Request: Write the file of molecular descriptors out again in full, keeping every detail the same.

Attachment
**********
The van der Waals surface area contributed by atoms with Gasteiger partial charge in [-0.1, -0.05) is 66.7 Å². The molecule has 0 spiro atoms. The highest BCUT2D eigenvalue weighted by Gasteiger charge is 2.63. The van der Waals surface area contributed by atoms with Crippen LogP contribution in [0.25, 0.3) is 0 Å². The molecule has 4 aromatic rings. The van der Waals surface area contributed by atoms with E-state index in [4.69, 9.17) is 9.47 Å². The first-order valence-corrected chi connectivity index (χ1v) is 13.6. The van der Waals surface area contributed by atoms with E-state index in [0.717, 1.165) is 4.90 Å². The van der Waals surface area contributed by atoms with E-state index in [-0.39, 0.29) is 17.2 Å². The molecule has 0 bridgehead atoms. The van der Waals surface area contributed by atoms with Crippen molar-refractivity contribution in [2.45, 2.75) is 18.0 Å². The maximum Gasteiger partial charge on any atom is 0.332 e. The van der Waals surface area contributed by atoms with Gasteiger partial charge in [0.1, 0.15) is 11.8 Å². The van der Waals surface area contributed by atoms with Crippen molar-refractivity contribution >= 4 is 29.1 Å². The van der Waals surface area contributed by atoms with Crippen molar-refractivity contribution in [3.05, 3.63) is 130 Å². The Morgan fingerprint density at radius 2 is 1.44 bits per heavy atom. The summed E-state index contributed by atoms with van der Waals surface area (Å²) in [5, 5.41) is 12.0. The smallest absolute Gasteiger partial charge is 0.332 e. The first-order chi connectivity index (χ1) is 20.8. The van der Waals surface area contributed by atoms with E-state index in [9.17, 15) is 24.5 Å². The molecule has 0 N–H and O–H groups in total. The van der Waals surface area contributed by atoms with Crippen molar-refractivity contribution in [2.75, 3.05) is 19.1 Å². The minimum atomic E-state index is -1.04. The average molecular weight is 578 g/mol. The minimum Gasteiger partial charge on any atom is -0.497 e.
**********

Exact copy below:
The van der Waals surface area contributed by atoms with Gasteiger partial charge in [-0.1, -0.05) is 66.7 Å². The molecule has 0 spiro atoms. The highest BCUT2D eigenvalue weighted by Gasteiger charge is 2.63. The van der Waals surface area contributed by atoms with Crippen LogP contribution in [0.25, 0.3) is 0 Å². The molecule has 4 aromatic rings. The van der Waals surface area contributed by atoms with E-state index in [4.69, 9.17) is 9.47 Å². The first-order valence-corrected chi connectivity index (χ1v) is 13.6. The van der Waals surface area contributed by atoms with E-state index in [0.717, 1.165) is 4.90 Å². The van der Waals surface area contributed by atoms with E-state index in [-0.39, 0.29) is 17.2 Å². The molecule has 0 bridgehead atoms. The van der Waals surface area contributed by atoms with Crippen molar-refractivity contribution in [2.45, 2.75) is 18.0 Å². The maximum Gasteiger partial charge on any atom is 0.332 e. The van der Waals surface area contributed by atoms with Gasteiger partial charge in [0.1, 0.15) is 11.8 Å². The van der Waals surface area contributed by atoms with Crippen molar-refractivity contribution >= 4 is 29.1 Å². The van der Waals surface area contributed by atoms with Crippen molar-refractivity contribution in [3.05, 3.63) is 130 Å². The Morgan fingerprint density at radius 2 is 1.44 bits per heavy atom. The summed E-state index contributed by atoms with van der Waals surface area (Å²) in [5, 5.41) is 12.0. The smallest absolute Gasteiger partial charge is 0.332 e. The first-order chi connectivity index (χ1) is 20.8. The van der Waals surface area contributed by atoms with E-state index in [9.17, 15) is 24.5 Å². The molecule has 0 N–H and O–H groups in total. The van der Waals surface area contributed by atoms with Crippen molar-refractivity contribution in [2.75, 3.05) is 19.1 Å². The minimum atomic E-state index is -1.04. The average molecular weight is 578 g/mol. The minimum Gasteiger partial charge on any atom is -0.497 e.